If you've ever been in therapy, you've probably found yourself sitting on the couch and staring at that mysterious person across from you. Your therapist — master of blank expressions, concerned nods, sympathetic clucks or mhmms: this is the person who potentially knows more about you than your closest friends. Or maybe your therapist isn't a mystery: maybe he or she seems like someone you would totally hang out with in another situation — one in which he or she isn't busy diagnosing your every syllable.
If you've ever wondered just what was going through your therapist's head, check out Tanya Byron's latest book, The Skeleton Cupboard: The Making of a Clinical Psychologist — and prepare to be a little shocked. Byron is a superstar British clinical psychologist, a frequent contributor to The Times (U.K.), who has appeared on countless TV and radio programs.
But her status doesn't keep Byron from remembering her roots. In The Skeleton Cupboard, Byron writes about a time, in her early 20s, when she was training, doing six-month-long placements working with everyone from teenage anorectics to middle-aged sociopaths to elderly dementia patients. Instead of just dishing about her patients, though, (Byron notes that the "people" she writes about are, actually, composites), Byron also interrogates her own growth as a therapist, "revealing [her] own doubts and adequacies" to " [break] down the false barriers ... between the 'well' and the 'sick.'"
In other words, Byron lets readers into her head. Here are seven things you might be surprised your therapist could be thinking about, too!
Their Chosen Profession... Gulp...
"Why on earth had I thought I could do this?" Byron wondered, early in her training. Sometimes therapists get overwhelmed and question their choice of profession. On her first placement, Byron recalls realizing that she wasn't just seeing patients: "they were people, real people, with lives and stories — vulnerable, sometimes deeply unhappy, interesting people." Therapists are humbled by their ability to touch real peoples' lives, and they're totally aware of the responsibilities therein.
Their Former Patients
"She remained with me — I sometimes dreamed about her," writes Bryon of Imogen, a 12-year-old girl. Suicidal after the death of her little sister, Imogen slowly learns to trust Byron — and to heal. But after Byron is moved to her next placement, she still thinks about the young girl. Your therapist might be thinking of those who've sat on their couch in the past, too, but it doesn't mean you, the person sitting in front of her now, is any less important.
Their Anxieties and Inadequacies
And some of those are prompted by you — just not in ways you might expect. Byron writes about Martin and Elise, a couple in therapy for psychosexual issues, and remembers how even learning about the couples' age sent her inward: "They've got seven years on me." Your therapist might feel old — or young — compared to you. She might even impressed by your résumé and degrees, just like Byron felt. Therapists struggle with feeling like they're comparing themselves, too!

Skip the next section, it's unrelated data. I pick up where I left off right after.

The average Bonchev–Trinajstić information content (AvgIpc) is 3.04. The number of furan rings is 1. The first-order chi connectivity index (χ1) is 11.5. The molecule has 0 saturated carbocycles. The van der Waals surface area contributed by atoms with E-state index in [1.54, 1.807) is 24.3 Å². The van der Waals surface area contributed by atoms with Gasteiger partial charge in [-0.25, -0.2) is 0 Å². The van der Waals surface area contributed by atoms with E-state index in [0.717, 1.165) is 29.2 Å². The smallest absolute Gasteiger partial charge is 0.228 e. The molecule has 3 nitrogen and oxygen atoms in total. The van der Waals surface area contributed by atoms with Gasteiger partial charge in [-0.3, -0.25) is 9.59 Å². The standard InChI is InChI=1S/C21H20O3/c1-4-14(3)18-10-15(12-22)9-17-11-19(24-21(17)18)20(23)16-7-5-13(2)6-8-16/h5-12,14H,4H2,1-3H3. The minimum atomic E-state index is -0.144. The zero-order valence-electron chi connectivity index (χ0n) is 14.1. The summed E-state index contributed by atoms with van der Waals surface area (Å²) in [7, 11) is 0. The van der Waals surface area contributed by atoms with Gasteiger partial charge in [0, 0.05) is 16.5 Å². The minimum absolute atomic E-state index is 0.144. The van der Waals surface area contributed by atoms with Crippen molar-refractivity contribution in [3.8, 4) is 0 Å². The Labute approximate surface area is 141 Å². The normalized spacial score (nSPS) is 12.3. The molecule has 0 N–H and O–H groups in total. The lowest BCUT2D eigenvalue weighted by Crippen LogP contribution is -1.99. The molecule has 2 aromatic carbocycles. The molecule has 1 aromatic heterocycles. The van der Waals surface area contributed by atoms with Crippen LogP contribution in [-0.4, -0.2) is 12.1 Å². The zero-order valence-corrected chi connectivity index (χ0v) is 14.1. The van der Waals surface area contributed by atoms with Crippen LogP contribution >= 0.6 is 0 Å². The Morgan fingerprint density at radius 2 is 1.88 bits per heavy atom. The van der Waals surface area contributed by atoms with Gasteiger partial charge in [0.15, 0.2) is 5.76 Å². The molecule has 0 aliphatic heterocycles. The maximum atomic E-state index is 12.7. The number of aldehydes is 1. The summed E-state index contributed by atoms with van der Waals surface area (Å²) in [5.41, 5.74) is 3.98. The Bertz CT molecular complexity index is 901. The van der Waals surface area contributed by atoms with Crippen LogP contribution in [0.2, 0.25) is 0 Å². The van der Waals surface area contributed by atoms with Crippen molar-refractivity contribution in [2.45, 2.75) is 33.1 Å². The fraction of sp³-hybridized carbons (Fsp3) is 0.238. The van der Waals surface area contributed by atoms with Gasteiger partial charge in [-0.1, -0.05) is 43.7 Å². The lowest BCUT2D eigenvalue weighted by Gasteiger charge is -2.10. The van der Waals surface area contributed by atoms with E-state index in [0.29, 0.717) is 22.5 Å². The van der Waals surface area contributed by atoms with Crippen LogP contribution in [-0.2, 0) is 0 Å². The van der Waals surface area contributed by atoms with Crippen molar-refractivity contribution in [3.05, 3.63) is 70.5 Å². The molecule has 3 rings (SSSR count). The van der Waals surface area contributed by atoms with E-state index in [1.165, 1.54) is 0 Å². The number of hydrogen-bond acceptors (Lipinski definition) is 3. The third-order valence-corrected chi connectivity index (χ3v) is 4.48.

Something Mildly Offensive
"They make me feel homicidal," Byron confesses, referring to people who eat while they're on the phone. Remember: Your therapist is a person, complete with peeves and passions, too!
Something — or Someone — From Last Night
Face it: Your therapist has a life outside the office. And that life might include going to restaurants, parties, bars, and nightclubs. Even if you never run into your therapist in the real world (I saw mine while we were both checking out at Whole Foods, and it was both completely awkward and totally normal), chances are the events of the prior night cross their minds while they're in session. Byron recalls one night when she went out some friends to Heaven, a gay bar, only to wind up dancing with a blond pixie and catching her supervisor canoodling with a mutual colleague. Fortunately, even if your therapist is out on the town, odds are they're responsible, like Byron, who called it an early night: her patients "took precedence over ... Heaven."
...and how they can move past them. Byron finds herself critiquing aspects of her colleagues, her supervisors, and her patients — against her will. "I didn't like this part of me that was so quick to judge," she reflects. Even your therapist is judging, though, rest assured that they're probably actively working to check that behavior.
How They Can Help YOU
And especially how they can help you help yourself. For as much as Byron cares about her patients, she learns to set aside her "rescue fantasies," those... well, fantasies young therapists have of saving their patients. Instead, what she loves about her profession is how "clinical psychologists ... create a formulation — to assess carefully and understand the narrative, the story, behind the presenting problems." Your therapist is looking at what you're presenting with your words and your symptoms in order to "look at why [those symptoms] existed in the first place. By understand the 'why,' [therapists] ... enable [their] patients to create a healthier narrative."